3 Trends Affecting Chinese Attitudes Towards Imported Food

By: Adam Thurland, Director of Strategy at Thread Design

 

 

“Eating healthy is more essential these days” is the consensus amongst participants according to recent Thread insights. Great news for imported food brands in China? It turns out that it’s not that simple…

It’s no secret that the availability and ability to purchase imported food products in China has seen rapid increases since the country’s open door policy began all the way back in the late 70s, and the subsequent emergence of the middle classes (total spending on imported food is set to reach $79 billion in 2018).

Consumption of imported food has now become a necessity for many, and it’s unsurprising, given the multiple food scares that have made locally produced food infamous (glow-in-the-dark pork anyone!?).

However – according to a recent YouGov China poll conducted in partnership with us at Thread Design Shanghai – attitudes towards locally produced food products could be changing. Here we look at 3 recent trends that could provide insight into why this is happening.

 

 

 1. A resurgence of national pride

‘Made in China’ doesn’t hold the same meaning as it once did, especially for Chinese consumers, but has the recent surge in national pride – coinciding with Chinese brands’ coming out party on the global stage – now begun to spill over into the food & beverage industries?

From recent data, country-of-origin is now far down the list when it comes to food concerns, with 51% of consumers considering nutrition, then ingredients, as the primary factors affecting purchase decision (above brand reputation and organic labelling).

 

2. Chinese consumers have fallen in love with health & wellness

The fact that nutrition is such an important concern these days is probably no surprise at all given the recent fitness craze seen on the mainland in recent years, and it would make sense for this to have a knock-on effect regarding attitudes towards food consumption too.

But wait, isn’t China produced food unsafe, why would a social trend towards wellness affect attitudes towards imported products?

The time for Chinese consumers to be unconcerned regarding the safety of locally produced food has surely not yet passed, however it seems that this same concern doesn’t apply to ‘healthy’ food, with further data showing little association in the Chinese consumer’s mind between healthy food and imported food.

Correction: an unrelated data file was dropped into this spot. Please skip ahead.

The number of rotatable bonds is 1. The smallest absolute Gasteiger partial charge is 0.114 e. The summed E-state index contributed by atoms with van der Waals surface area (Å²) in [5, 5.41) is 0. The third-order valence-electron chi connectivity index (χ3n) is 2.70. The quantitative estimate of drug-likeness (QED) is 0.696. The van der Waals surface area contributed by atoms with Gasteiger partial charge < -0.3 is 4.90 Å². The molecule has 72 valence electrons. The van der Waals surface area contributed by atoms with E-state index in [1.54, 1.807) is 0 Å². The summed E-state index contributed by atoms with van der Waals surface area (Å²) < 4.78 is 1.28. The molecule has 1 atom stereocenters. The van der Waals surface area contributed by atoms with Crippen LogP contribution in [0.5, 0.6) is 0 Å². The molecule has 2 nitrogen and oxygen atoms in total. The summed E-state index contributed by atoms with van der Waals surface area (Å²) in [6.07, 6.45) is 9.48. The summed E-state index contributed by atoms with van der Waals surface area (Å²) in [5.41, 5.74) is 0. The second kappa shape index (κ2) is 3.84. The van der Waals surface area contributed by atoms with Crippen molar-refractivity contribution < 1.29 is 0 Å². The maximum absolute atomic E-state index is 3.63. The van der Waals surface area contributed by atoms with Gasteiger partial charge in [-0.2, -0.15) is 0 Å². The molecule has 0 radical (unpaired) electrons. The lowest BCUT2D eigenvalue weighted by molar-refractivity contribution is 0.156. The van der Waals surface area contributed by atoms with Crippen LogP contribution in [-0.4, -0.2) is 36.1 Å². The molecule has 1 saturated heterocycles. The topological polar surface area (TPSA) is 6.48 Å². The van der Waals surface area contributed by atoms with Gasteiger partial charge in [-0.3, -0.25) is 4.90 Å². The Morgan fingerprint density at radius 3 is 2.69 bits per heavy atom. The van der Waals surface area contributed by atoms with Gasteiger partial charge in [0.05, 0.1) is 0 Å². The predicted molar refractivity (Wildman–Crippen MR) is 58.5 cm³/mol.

Could this be seen as an early warning sign for foreign food exporters, that have relied for so long on China’s obsession with food safety?

 

3. A more curious consumer

It would make sense that a shift in attitude towards health & wellness could mean more exposure to information regarding healthy living and eating, potentially encouraging consumers to look more closely at food label contents, rely less on origin as a marker of good produce, and try new products as a result.

Indeed, within China the concept of brand loyalty for many industries is only just starting to emerge, however this has not been the case for many traditional Chinese food brands; who, for many years, have benefited from the Chinese consumer prioritising ‘safety’, preferring to stick with well-known brands and relying on family or friend’s recommendations regarding the purchase of new products, but this could also be changing.

Data suggests that that consumers are now more likely to explore and make opinions for themselves when it comes to food; researching new brands, checking nutritional data, and relying less on established family favourites.

 

The end for foreign food brands?

So does this signal impending doom for foreign food exporters? Unlikely, Chinese consumers are still purchasing billions of RMB worth of imported food every year. Instead, it more likely suggests a maturation of the market in terms of the availability of products and the emergence of a more pragmatic, curious consumer.

What is certain however, is the unrestricted impact that social trends can have over all industries, and the need for brands to adapt. In terms of the recent health & fitness craze, it has influenced everything, from clothing trends to food consumption, as our final data point attests; Australia, famed for its healthy lifestyle, far outdoing its European counterparts, which are well known for some of the more indulgent imports we see on the super market shelves.

All data is sourced from an online poll by YouGov, the global research and data firm that was ranked No.20 in the ‘2016 AMA Gold Top 25 Global Market Research Companies Report. In partnership with Thread Design Shanghai.